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Explained | Will the production-linked incentive scheme for auto sector help the electric vehicle segment?

How relevant is the plan for the auto sector? Are only newer fuel technologies eligible for it?

September 19, 2021 04:10 am | Updated September 21, 2021 11:55 am IST

The scheme will blunt the impact of the cost of investment in technologies that can power vehicles in future.

The scheme will blunt the impact of the cost of investment in technologies that can power vehicles in future.

The story so far: The Centre on Wednesday approved a production-linked incentive scheme for the automobile and drone industries with a budgetary outlay of ₹26,058 crore. This tranche is part of the overall plan for 13 sectors highlighted during the Budget announcements for 2021-22, with a total outlay of ₹1.97 lakh crore.

What is the scheme laying stress on?

The incentive scheme for the auto sector aims to blunt the impact of costs involved when investing in technologies that could power vehicles in future. While existing players — in addition to new entrants — may avail themselves of the benefit for fresh investments, the incentives are available for what the government refers to as ‘Advanced Automotive Technology products’. These include technologies for battery electric vehicles and those that use hydrogen fuel cells.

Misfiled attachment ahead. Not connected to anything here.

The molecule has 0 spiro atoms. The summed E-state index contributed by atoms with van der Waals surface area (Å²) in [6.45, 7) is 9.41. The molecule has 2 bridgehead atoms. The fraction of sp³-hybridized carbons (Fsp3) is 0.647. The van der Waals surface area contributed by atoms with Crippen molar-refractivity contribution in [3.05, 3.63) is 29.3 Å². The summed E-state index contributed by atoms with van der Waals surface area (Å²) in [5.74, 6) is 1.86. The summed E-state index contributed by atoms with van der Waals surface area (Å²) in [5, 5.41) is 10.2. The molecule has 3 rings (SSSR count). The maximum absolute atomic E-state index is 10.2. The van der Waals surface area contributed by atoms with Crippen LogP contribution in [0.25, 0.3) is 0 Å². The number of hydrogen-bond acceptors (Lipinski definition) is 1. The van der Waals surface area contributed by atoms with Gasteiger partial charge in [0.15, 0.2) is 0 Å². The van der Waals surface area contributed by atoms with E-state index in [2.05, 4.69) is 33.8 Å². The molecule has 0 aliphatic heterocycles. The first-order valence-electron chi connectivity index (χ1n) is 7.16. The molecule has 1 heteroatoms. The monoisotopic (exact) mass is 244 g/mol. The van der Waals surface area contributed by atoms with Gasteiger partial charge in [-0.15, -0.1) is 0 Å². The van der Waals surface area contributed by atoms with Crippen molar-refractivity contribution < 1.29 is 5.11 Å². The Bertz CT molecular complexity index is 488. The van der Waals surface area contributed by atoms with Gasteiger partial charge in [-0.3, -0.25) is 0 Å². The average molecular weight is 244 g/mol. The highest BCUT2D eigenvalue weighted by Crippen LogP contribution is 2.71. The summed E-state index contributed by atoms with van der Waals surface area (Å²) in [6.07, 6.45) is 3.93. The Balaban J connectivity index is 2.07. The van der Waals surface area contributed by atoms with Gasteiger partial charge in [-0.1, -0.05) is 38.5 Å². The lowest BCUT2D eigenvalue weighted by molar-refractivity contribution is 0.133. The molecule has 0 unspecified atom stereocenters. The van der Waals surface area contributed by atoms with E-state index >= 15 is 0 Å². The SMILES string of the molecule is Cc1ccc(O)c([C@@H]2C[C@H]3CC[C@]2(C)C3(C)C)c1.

How relevant is the plan for the auto sector?

The Indian auto sector was once slated to emerge as the third-largest auto market, after the U.S. and China, by 2020. After peaking at annual sales of 3.3 million passenger vehicles in FY19, as per figures from the Society of Indian Automobile Manufacturers (SIAM), the sector witnessed a decline to 2.77 million units the subsequent year. Likewise, two-wheelers peaked at 21.2 million in FY19 before dipping to 17.4 million. Then, the pandemic struck, resulting in factory lockdowns and negative consumer sentiment. In 2020, the country was ranked fifth. Global interest in the Indian market has waned. General Motors exited India in 2017. Pushed by cumulative losses of about $2 billion, Ford last week announced its decision to shut shop in the country.